At its annual NewFront presentation to advertisers and marketers, The New York Times teased changes to its business section and expansions to its audio, video and data offerings.
The presentation tried hard to portray The Gray Lady as cool and hip, with numerous slides featuring humorous gifs and millennial imagery.
The New York Times announced it will expand and upgrade its business coverage this year. It will rename its business section in September; its current name, “Business Day,” was created in the 1970s.
The NYT will also relaunch its Sunday Business section and make it more “magazine-y,” business editor Ellen Pollock said, as well as introduce a weekly newsletter.
The newspaper is banking on an audio series, likely hoping for similar successes as the immensely popular daily podcast “The Daily," which has 4.5 million monthly unique listeners. Host Michael Barbaro said the series may be made into a TV show, specifically narrative documentary-style episodes.
Barbaro said several new series could launch from “The Daily” platform, such as the new “Caliphate” series, which follows Rukmini Callimachi as she closely reports on ISIS.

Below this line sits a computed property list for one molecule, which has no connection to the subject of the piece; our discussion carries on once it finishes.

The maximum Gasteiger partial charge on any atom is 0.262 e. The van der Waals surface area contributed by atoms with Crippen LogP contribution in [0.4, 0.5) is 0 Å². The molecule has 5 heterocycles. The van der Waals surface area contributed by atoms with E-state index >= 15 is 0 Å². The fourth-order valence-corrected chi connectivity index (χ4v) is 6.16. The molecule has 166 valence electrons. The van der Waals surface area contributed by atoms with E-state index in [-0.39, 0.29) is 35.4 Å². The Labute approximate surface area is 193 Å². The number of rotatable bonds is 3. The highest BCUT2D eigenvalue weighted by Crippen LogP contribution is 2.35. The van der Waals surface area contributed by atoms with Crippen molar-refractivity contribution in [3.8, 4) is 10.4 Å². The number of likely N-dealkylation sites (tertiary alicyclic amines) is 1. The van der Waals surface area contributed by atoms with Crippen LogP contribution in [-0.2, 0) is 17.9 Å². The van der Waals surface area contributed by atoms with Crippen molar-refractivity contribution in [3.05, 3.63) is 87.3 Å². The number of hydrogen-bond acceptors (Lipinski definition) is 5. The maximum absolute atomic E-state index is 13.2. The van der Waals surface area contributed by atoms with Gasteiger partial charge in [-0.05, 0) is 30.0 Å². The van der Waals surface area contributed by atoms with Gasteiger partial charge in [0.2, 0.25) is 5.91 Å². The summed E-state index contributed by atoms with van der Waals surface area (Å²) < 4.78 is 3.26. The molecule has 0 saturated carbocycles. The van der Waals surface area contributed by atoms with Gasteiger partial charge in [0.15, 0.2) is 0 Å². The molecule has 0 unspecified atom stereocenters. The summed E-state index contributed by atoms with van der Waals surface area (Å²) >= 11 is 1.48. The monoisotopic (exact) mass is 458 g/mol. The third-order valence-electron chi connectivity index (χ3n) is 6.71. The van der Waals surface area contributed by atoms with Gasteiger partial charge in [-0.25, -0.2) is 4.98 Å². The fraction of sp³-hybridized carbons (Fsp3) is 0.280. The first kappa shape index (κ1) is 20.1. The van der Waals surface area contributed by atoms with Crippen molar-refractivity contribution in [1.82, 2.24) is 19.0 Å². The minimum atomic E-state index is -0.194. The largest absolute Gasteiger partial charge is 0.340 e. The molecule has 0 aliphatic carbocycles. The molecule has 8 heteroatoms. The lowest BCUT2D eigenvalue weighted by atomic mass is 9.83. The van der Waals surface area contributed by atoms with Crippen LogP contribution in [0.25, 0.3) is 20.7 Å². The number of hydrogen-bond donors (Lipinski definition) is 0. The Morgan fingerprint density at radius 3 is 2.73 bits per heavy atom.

Assistant managing editor Sam Dolnick said the NYT is increasingly partnering with TV producers to create video for its journalism. Earlier this year, it announced a deal with Anonymous Content to represent film and TV rights for its editorial.
For example, the medical column “Diagnosis” is being made into a Netflix series. The NYT also said its “Overlooked” project, which gives important women who never got obituaries in the newspaper their due, may also be made into a series, as could its Modern Love and Cooking verticals.
The newspaper made frequent mention of its four-part documentary series with Showtime, “The Fourth Estate,” set to premiere on May 27. “It’s like 'All The President's Men,' but starring three women,” Dolnick said.
Gender editor Jessica Bennett and Styles editor Choire Sicha brought up the company's efforts to attract more women; more men currently read and subscribe to the publication. A new editorial initiative, “This is 18,” will profile 18-year-old women across the country on what it is like to come of age in this era, Bennett said.
The NYT's NewFront presentation also brought attention to its new nytDemo team, which offers data services to brands, based on the same tools and insights that power the newspaper.
Allison Murphy, vice president of ad innovation, and Chris Wiggins, chief data scientist, noted the “topic targeting” capability that lets marketers target content based on “topic clusters,” rather than broad verticals like “tech” or “science.”
They also discussed one of the biggest issues for the presentation's audience. “Neutrality targeting is our way to offer brand safety,” Murphy and Wiggins said.
Marc Lavallee, head of R&D, said smart speakers are “ideal for service journalism,” and the NYT’ could ramp up its efforts to answer questions for its audience and work with brands to produce content on devices like Alexa.